Doll\'s House And Women Rights
"A Doll House" is no more about womenís rights than Shakespeareís

Richard II is about the divine right of kings, or Ghosts about syphilis. . ..

Its theme is the need of every individual to find out the kind of person he or
she is and to strive to become that person." (Bloom 28) Ibsen portays this
behavior in A Doll House through one of the main characters, Nora Helmer, by
setting the scene in Norway in 1872. In the late 1800s, women did not play an
important role in society at all. Their job was mainly to cook, clean, sew, take
care of the children, and keep the house in order. They were treated as a
material possession rather than a human being that could think and act for
themselves and looked upon as a decorative member of the household. Women were
robbed of their true identity and at the end of the play, Nora leaves everything
behind to go out into the world to seek her identity. This behavior can be
traced back to the beginning of time when women were to stay home and gather
nuts and berries, while the men would go out and do the hunting and fishing. The
male always dominated over the women and it was not viewed as "unfair." Male
children would go to school to get an education in history, mathematics,
science, english/writing, while the female would go to school to learn how to
cook, sew, clean, and do household chores. The male could then further advance
his education by attending a college or university, whereas no college would
accept a women student. "The history of mankind is a history of repeated
injuries and usurpations on the part of men toward woman, having in direct
object the establishment of an absolute tyranny over her." (Declaration of

Sentiments) It was believed that women were the inferior gender and had to have
special attention given to them. This idea dates back to the Medieval Period in
history and is where the whole idea of chivalry came about and men having to
provide special care. One can see that the idea of male superiority can be
referenced back to very early on in civilization to the day A Doll House was
written. "Torvald: You stay right here and five me a reckoning. You understand
what youíve done? Answer! You understand?" (Ibsen 187) Torvald says this to

Nora when he finds out that she took out a loan without his consent and forging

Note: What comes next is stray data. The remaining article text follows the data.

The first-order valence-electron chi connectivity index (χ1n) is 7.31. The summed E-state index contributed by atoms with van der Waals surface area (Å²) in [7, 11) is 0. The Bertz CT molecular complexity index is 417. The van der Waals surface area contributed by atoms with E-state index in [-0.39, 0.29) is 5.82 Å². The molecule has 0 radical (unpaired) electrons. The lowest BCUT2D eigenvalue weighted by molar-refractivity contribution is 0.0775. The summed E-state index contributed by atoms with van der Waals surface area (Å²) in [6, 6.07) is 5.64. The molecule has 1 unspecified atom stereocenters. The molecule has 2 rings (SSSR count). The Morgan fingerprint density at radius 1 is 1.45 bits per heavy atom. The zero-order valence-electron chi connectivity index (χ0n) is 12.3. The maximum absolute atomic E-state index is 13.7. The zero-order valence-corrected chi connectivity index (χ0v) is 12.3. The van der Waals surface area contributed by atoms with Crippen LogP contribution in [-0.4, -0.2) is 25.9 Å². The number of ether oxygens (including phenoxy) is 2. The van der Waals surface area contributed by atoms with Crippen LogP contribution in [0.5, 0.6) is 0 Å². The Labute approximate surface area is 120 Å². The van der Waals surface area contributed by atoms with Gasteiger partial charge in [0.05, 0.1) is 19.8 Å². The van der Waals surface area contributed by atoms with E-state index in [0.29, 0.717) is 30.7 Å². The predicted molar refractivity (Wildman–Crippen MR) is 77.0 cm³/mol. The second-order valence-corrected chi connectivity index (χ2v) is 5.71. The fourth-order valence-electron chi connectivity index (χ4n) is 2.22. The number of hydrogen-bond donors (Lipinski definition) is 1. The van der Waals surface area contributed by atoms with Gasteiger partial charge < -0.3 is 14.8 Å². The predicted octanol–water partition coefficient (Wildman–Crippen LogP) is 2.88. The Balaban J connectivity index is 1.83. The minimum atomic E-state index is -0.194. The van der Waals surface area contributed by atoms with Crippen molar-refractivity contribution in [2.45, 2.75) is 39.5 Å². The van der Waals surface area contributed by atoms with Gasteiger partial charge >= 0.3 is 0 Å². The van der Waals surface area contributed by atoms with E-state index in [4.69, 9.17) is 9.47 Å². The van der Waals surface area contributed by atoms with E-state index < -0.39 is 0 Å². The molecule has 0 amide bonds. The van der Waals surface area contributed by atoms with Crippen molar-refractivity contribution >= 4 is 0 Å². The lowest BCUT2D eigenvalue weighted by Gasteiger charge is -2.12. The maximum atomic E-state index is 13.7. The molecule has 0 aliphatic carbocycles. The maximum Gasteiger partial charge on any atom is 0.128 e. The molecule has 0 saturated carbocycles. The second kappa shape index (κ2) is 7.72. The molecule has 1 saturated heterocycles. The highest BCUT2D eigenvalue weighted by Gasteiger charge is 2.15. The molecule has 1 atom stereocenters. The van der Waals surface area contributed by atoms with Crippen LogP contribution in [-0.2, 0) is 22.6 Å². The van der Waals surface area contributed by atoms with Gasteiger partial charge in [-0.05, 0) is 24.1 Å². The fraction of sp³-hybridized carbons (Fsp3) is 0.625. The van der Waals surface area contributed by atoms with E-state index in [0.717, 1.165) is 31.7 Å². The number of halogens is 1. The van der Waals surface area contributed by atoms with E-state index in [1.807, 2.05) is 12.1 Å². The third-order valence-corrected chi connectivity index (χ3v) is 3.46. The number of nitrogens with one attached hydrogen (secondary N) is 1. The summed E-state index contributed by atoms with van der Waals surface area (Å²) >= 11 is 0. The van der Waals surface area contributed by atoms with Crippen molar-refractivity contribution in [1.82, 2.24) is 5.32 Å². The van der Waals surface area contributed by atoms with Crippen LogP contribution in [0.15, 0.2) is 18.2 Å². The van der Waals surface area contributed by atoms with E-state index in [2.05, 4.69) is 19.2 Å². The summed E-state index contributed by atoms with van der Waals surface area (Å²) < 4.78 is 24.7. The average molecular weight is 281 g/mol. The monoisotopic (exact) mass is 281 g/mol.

a signature. It is prevalent that Torvald is in a state of anger and he is
dominating the situation, letting Nora know who is in charge and not even
wanting an explanation to "why?" she took out a loan. Women were very
limited in their rights in 1872. Such rights included: women had to submit to
laws when they had no voice in their formation, married women had no property
rights, husbands had legal power over and responsibility for their wives to the
extent that they could imprison or beat them with impunity, divorce and child
custody laws favored men, giving no rights to women and when women did work they
were paid only a fraction of what men earned, women were not allowed to enter
professions such as medicine or law, and women were robbed of their
self-confidence and self-respect, and were made totally dependent on men.
(Declaration of Sentiments) Ibsen makes references to this using Christine Linde,
widow and a friend to Nora. Christineís husband died and left her penniless
and being that her father passed away, she is able to apply for a position at he
the bank. This is the only exception society made in women holding a job outside
the household. It is apparent that women have come a long way since 1872,
gaining the right to vote in 1920 under the 19th amendment in the constitution,
gaining a right to an equal education, owning property, and having a job. These
were all results of the womenís rights movement amongst others. Throughout the
play, Nora plays the role of a typical women in the 1800s, staying by her
husbandís side, taking care of the children, and doing all the household
chores. She does, however, go behind Torvaldís back when she takes out the
loan. When she realizes that she is unfit to do anything in life and announces
her remedy-"I have to try to educate myself" (Ibsen 192) she walks out the
door and expresses a deal of feminism universally agreed-upon base for womenís
emancipation, telling